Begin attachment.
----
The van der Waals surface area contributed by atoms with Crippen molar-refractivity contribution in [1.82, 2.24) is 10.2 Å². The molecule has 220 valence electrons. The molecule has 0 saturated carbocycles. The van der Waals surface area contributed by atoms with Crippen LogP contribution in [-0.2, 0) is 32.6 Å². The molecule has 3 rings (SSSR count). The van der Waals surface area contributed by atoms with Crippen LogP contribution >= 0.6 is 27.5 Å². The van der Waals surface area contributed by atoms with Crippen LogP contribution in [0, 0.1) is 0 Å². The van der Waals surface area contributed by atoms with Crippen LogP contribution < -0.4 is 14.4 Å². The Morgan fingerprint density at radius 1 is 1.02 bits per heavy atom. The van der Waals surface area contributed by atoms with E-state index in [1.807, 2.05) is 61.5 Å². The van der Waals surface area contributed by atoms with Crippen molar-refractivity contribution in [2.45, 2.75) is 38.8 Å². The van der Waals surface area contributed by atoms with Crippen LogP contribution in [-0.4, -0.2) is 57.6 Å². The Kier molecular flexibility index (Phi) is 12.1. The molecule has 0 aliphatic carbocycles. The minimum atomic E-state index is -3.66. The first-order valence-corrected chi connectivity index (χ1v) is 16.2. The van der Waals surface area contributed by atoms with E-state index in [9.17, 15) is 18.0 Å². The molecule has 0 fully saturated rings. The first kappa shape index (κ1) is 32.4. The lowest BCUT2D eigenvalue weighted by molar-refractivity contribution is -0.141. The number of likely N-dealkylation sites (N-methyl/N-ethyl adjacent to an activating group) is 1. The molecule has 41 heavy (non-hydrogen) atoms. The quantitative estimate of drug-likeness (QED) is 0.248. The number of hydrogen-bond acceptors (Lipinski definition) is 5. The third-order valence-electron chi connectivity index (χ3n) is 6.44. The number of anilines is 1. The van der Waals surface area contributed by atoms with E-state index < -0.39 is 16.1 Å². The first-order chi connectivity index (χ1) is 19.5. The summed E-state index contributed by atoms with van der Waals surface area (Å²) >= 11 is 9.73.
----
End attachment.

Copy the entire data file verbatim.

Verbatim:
The van der Waals surface area contributed by atoms with Crippen molar-refractivity contribution in [1.82, 2.24) is 10.2 Å². The molecule has 220 valence electrons. The molecule has 0 saturated carbocycles. The van der Waals surface area contributed by atoms with Crippen LogP contribution in [-0.2, 0) is 32.6 Å². The molecule has 3 rings (SSSR count). The van der Waals surface area contributed by atoms with Crippen LogP contribution >= 0.6 is 27.5 Å². The van der Waals surface area contributed by atoms with Crippen LogP contribution in [0, 0.1) is 0 Å². The van der Waals surface area contributed by atoms with Crippen LogP contribution < -0.4 is 14.4 Å². The Morgan fingerprint density at radius 1 is 1.02 bits per heavy atom. The van der Waals surface area contributed by atoms with E-state index in [1.807, 2.05) is 61.5 Å². The van der Waals surface area contributed by atoms with Crippen molar-refractivity contribution in [2.45, 2.75) is 38.8 Å². The van der Waals surface area contributed by atoms with Crippen LogP contribution in [-0.4, -0.2) is 57.6 Å². The Kier molecular flexibility index (Phi) is 12.1. The molecule has 0 aliphatic carbocycles. The minimum atomic E-state index is -3.66. The first-order valence-corrected chi connectivity index (χ1v) is 16.2. The van der Waals surface area contributed by atoms with E-state index in [9.17, 15) is 18.0 Å². The molecule has 0 fully saturated rings. The first kappa shape index (κ1) is 32.4. The lowest BCUT2D eigenvalue weighted by molar-refractivity contribution is -0.141. The number of likely N-dealkylation sites (N-methyl/N-ethyl adjacent to an activating group) is 1. The molecule has 41 heavy (non-hydrogen) atoms. The quantitative estimate of drug-likeness (QED) is 0.248. The number of hydrogen-bond acceptors (Lipinski definition) is 5. The third-order valence-electron chi connectivity index (χ3n) is 6.44. The number of anilines is 1. The van der Waals surface area contributed by atoms with E-state index < -0.39 is 16.1 Å². The first-order chi connectivity index (χ1) is 19.5. The summed E-state index contributed by atoms with van der Waals surface area (Å²) >= 11 is 9.73.